The Ducati Multistrada has a low(ish), comfy seat, wide bars and effective screen combined with good brakes and handling, which makes for an enjoyable ride. There’s a slipper clutch to avoid gut-wrenching, slippery down changes and the gearbox is nice and slick. The Ducati Multistrada is comfortable enough for long journeys so why make the tank so small?
The Ducati Multistrada 620 houses the same engine as the Ducati M620 Monster but has considerably more weight to propel. In other words, whilst it’s good, it’s a bit lacking. The 620 is revvy and fun, there’s plenty of low down and midrange power but the top end is breathless. Power delivery via the fuel injection is as sharp as a knife: newbies, hold on!
The Big Daddy Ducati Multistrada 1000DS is a flash piece of kit and the Ducati M620 Monster is always popular so the Ducati Multistrada 620's heritage bodes well for both its quality and lifespan. Be aware that Ducati parts and servicing veers towards the pricey side of reasonable.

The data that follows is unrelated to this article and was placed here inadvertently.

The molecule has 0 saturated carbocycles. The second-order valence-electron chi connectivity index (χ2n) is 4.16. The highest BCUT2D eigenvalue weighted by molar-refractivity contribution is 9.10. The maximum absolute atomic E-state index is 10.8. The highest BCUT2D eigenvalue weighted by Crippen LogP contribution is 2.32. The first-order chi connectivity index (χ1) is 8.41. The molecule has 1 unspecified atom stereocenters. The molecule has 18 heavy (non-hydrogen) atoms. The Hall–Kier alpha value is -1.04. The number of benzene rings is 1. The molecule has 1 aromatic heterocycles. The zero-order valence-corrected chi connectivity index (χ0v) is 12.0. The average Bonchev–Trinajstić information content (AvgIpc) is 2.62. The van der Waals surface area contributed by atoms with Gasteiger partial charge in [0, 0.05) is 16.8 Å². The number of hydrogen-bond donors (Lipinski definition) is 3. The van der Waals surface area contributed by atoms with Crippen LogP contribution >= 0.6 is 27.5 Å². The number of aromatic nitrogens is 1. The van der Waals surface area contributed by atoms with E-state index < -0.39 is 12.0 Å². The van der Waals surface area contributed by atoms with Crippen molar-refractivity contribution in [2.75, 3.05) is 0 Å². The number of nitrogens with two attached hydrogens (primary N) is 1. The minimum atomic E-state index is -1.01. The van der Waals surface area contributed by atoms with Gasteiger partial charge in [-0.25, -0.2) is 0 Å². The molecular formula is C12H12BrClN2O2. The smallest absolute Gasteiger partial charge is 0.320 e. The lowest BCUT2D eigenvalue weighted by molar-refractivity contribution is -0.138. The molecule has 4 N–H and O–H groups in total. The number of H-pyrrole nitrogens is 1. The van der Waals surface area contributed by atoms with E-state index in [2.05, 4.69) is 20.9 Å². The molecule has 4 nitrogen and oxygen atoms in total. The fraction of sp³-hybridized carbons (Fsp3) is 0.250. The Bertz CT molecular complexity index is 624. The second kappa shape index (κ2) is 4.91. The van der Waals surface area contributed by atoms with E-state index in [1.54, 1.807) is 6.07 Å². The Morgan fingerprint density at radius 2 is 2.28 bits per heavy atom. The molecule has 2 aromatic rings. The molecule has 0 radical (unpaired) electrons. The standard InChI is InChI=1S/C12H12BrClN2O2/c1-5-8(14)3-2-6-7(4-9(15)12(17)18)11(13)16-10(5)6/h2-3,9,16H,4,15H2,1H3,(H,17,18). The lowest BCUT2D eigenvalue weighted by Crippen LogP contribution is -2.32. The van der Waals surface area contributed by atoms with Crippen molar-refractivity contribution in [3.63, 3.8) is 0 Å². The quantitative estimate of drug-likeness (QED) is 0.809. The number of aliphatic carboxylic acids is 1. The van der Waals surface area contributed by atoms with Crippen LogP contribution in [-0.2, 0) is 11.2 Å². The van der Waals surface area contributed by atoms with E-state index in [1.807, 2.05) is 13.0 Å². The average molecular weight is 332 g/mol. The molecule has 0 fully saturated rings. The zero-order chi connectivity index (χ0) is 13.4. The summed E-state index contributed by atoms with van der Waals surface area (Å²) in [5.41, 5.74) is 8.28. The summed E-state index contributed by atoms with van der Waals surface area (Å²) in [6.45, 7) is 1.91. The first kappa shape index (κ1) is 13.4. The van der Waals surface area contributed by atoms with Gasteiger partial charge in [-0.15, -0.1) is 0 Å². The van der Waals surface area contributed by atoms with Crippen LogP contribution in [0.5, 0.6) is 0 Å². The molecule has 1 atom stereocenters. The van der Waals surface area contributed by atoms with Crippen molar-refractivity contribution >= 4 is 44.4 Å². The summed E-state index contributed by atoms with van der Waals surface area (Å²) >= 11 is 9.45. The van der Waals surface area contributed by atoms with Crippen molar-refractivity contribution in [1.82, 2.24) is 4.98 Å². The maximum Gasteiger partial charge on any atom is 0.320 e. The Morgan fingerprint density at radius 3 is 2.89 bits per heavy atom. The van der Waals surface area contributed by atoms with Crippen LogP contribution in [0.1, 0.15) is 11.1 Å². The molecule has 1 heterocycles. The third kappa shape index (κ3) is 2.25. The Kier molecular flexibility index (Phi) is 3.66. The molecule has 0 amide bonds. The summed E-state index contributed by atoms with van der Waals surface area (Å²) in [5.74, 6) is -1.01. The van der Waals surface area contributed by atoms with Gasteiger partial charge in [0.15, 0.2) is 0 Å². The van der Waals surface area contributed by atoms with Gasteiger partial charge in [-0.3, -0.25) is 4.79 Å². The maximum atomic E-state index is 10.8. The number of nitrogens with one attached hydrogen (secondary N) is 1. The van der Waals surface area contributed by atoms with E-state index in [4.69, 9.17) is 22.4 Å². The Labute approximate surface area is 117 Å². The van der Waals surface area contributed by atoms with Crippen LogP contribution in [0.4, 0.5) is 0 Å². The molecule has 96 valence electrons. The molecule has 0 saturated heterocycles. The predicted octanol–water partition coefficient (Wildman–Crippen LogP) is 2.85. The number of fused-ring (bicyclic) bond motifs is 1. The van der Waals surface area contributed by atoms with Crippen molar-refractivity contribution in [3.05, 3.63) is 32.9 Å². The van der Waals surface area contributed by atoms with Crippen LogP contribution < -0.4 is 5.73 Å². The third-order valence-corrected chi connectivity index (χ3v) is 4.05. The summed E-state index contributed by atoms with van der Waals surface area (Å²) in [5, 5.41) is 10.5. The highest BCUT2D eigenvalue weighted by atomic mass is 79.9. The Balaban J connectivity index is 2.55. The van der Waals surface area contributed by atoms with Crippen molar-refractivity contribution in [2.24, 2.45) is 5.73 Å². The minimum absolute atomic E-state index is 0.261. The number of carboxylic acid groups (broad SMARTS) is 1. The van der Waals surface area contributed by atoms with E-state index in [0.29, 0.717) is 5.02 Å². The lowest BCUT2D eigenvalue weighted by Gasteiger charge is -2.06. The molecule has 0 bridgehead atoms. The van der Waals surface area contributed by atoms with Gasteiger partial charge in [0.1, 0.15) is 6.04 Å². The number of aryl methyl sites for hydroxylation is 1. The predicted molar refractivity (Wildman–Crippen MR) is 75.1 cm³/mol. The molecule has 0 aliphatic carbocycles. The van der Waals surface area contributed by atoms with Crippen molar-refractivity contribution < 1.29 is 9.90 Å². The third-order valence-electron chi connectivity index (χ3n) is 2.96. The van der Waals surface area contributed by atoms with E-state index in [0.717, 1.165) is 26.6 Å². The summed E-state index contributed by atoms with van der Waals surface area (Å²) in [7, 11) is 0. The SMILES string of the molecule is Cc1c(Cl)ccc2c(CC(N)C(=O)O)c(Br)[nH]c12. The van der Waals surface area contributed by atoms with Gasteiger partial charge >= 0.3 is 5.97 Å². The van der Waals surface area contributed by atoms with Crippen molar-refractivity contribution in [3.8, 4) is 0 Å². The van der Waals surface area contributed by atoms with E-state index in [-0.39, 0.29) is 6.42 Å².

Numerous rivals out gun the 620 on horsepower as well as value: just look at the Yamaha FZ6 Fazer, or the Suzuki GSF650 Bandit or Suzuki DL650 V-Strom… But we all know you pay a premium for the Ducati badge on the tank; the thing is, would you consider it over the similarly entry-level, even cheaper and definitely more sexy Ducati M620 Monster?
Find a Ducati Multistrada 620 for sale.
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The Ducati Multistrada 620 is nicely finished but for the price you’d at least expect a fuel gauge (rather than just a warning light). Sachs rear shock, Marzocchi forks and Brembo calipers are all good and there’s an impressive list of aftermarket parts available. How about an engine upgrade kit? It increases the Ducati Multistrada 620's displacement to 750cc: bet that’s got some top end poke.